First, use a vegetable peeler to remove the peel of a lemon or an orange in 3⁄4-inch-wide strips, taking care to avoid the bitter white pith. Next, add the strips to a heavy bowl along with the amount of sugar specified in the recipe. Finally, use a muddler—the small, baseball bat–shaped stick used by bartenders—or a wooden spoon to vigorously crush the sugar and citrus peel together. The abrasive sugar helps rupture the citrus's cell walls and release the flavorful oils within. You'll know that's happened when the sugar takes on the color of the peels and becomes moist, slushy in texture, and intensely fragrant. The result is a concentrated, aromatic base that cuts the astringency of the alcohol in the punch and lends a bright, pleasing taste.

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Re: Christmas Day Dinner - My Contribution!

Post by Pixie » Sun Dec 12, 2010 3:21 pm

Regent’s Punch
MAKES 3 QUARTS

This tea-infused champagne punch makes an elegant centerpiece for any festive occasion.

INGREDIENTS
1 cup sugar
1 cup cubed pineapple
2 lemons
2 oranges
1 seville orange (also called bitter or sour orange)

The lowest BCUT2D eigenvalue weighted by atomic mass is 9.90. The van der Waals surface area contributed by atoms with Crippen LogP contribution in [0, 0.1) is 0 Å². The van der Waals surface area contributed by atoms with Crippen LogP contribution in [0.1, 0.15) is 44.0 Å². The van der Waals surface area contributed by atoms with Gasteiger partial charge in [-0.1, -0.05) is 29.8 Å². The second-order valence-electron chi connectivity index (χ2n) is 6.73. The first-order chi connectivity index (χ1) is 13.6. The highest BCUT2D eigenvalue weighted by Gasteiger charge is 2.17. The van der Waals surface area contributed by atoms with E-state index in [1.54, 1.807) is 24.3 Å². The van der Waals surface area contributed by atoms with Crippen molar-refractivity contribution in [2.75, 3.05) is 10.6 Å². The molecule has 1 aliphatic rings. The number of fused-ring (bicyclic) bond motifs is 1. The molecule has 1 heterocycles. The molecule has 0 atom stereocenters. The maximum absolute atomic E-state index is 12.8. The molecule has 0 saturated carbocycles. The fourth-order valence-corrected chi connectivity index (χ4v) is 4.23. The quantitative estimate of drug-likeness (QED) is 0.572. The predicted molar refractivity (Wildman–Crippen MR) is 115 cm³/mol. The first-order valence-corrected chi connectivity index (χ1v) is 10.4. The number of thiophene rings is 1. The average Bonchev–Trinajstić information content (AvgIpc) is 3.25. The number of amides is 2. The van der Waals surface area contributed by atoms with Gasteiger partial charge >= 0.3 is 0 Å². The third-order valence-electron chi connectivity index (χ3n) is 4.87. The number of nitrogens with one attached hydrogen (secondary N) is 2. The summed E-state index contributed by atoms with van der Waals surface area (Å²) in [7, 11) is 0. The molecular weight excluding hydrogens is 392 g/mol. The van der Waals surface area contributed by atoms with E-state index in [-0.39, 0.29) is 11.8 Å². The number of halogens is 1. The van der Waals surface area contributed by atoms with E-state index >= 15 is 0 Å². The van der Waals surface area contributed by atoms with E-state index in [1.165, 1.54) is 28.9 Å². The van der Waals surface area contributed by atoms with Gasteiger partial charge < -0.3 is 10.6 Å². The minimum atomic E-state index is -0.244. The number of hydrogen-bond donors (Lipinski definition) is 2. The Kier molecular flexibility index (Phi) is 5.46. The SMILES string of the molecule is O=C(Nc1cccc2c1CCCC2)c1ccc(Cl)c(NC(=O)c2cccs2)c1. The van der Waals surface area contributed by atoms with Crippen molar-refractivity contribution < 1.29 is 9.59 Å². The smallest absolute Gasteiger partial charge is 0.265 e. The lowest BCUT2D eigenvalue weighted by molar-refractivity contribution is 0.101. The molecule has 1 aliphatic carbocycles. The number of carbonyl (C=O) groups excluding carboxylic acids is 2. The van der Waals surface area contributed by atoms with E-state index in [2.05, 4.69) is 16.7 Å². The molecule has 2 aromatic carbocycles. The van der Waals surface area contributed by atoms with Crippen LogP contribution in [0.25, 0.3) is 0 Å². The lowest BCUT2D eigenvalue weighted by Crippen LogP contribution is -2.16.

2 green tea bags (or 2 tsp. green tea leaves)
1 cup brandy, preferably VSOP cognac
1⁄4 cup dark Jamaican rum
1⁄4 cup arrack liquor, preferably Batavia-Arrack van Oosten, or cachaça
2 750-ml bottles brut champagne, chilled
Freshly grated nutmeg

DIRECTIONS
1. In a 1-qt. saucepan, combine 1⁄2 cup sugar and 1⁄4 cup water. Stir over high heat until sugar dissolves; transfer to a bowl along with pineapple. Allow to macerate in refrigerator for at least 8 hours to make a pineapple syrup. Strain and reserve; discard solids.

2. Using a peeler, peel lemons, oranges, and seville orange, taking off as little white pith as possible. Transfer peels to a heavy bowl; reserve fruit. Add remaining sugar; use a muddler or a wooden spoon to vigorously crush sugar and peels together until sugar turns faintly yellow and slushy (see Mastering Muddling).

3. In a medium bowl, steep tea in 2 cups of boiling water for 5 minutes. Strain tea over lemon and sugar mixture; stir until sugar dissolves. Juice reserved fruit into tea mixture. Strain through a sieve into another bowl; discard solids. Stir in pineapple syrup, brandy, rum, and arrack. Chill mixture. To serve, combine mixture and champagne in a punch bowl along with a large block of ice (see Holidays on Ice). Garnish with nutmeg.

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Re: Christmas Day Dinner - My Contribution!

Post by Pixie » Sun Dec 12, 2010 3:23 pm

Flaming Punch
(Punschglühbowle)
MAKES 3 QUARTS

The name of this flaming red wine punch translates from the German as punch glow bowl. This recipe is based on one in the 1905 collection Coolers and Punches from the German Army's Maneuvers and Field Deployment.